Uses: Herdwick wool is best suited for woven outerwear, hard-wearing carpets, and for filling furniture and mattresses. It does have a reputation for being harsh against the skin, but it’s great for accessories.
Characteristics: Their kemp fibres increase with age, making the wool brittle and coarse, so it’s never been too popular with knitters and dyers. Staple length is between 10 and 20 cm.

Lincoln Longwool

Description: A rare native sheep, the Lincoln Longwool is the largest British breed. It was bred, way back in the 1700s as a wool sheep, but it later became a dual-purpose breed. It is a docile sheep with a white face, dark ears and a broad forelock of wool that falls in it's face. 
Uses:  It has a strong and durable fibre, making it suitable for use in rugs, bags, cushions and outerwear.
Characteristics: Popular with hand spinners, especially the wool from Lincoln lambs. It is naturally a marbled grey, so is great for creating naturally variegated yarns and fabrics. It has a staple length between 15 -30 cm.


Description: Named after the Romney Marsh area in south east England. The Romney is a large sheep with a calm disposition.

Uses: Fleeces vary in fineness from next to the skin softness to courser more suited to upholstery purposes and floor coverings. This demi-lustrous fibre is a very popular and versatile fibre and works well for knitting, spinning, and weaving.  

Characteristics: Romney fleeces are generally of a uniform and consistent quality from top to tail. The staple length is between 10 and 20.5 cm.
If you’re a wool lover, the kind people over at herdy®sleep are giving away a bundle of knitting goodies! As keen supporters of traditional British crafts and breeds, they use a full herdwick fleece in each of their handmade luxury mattresses. 

This giveaway includes the following:

Herdy Pattern Booklet which includes the following 5 patterns: 
cushion cover
hot water bottle cover 
childs jumper
a beanie hat

x4 balls of Herdy chunky 100% British wool

x1 pair of bamboo knitting needles

x1 Herdy tape measure

To have a chance to win this lovely knitting kit simply click on the link belowA winner will be drawn at random and announced here.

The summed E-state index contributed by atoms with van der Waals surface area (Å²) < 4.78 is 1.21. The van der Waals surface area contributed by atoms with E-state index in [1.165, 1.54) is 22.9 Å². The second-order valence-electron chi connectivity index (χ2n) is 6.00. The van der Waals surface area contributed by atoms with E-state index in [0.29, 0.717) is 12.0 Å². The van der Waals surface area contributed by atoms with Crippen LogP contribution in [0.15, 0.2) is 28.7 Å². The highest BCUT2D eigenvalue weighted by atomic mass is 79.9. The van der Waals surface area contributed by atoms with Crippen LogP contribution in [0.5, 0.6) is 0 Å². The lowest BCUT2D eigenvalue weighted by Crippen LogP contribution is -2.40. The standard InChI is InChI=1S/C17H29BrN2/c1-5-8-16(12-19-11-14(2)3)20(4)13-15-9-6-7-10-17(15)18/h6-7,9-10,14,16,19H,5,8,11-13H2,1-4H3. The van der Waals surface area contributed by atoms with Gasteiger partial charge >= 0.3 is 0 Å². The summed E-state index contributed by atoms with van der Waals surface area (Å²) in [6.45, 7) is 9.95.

The giveaway is open to UK entries only 
(sorry to all overseas readers) 
and runs from 
6th - 30th November 2017.

The Giveaway has ended.

Wednesday, 1 November 2017

Weekend Gloves Revised

First published on Ravelry in 2010 the Weekend Gloves are knitted flat on straight needles and have a sewn inset thumb. 

The pattern has now been revised to including additional instructions, knitting the glove and thumb all in one piece,  though still retaining the knit on straight needles technique. Also new yarn suggestions have been included, as some of the originals are discontinued. 

Testing out the new pattern Stylecraft Alpaca Tweed Chunky was used, in shades: (from left to right) Duck Egg, Emperor, Mole, Blush, Midnight, Aran (see also above), Cherry and Ocean. This yarn comes in x100g balls of length 135m. It's a blend of 3% viscose, 77% acrylic and 20% alpaca. 

This is a quick knit that can be completed over a weekend. Make longer for arm warmers or keep short for hand warmers. A cable detail on the front of the glove is suitable as a first cable stitch project. 

Pattern instructions included are

Hand warmers all in one piece
Arm warmers all in one piece
Hand warmers with sewn in thumb
Arm warmers with sewn in thumb
Cable c6f instructions

Knitting skills needed for this pattern

Sewn in thumb option: cast on, cast off, knit, purl, knit two stitches together, cable forward.

All in one piece option: cast on, cast off, knit, purl, make one stitch, cable forward

Suggested yarns

x1 100g ball Stylecraft Alpaca Tweed Chunky
x1 100g ball Stylecraft Special Chunky

You will need

x1 pair 6.5mm straight knitting needles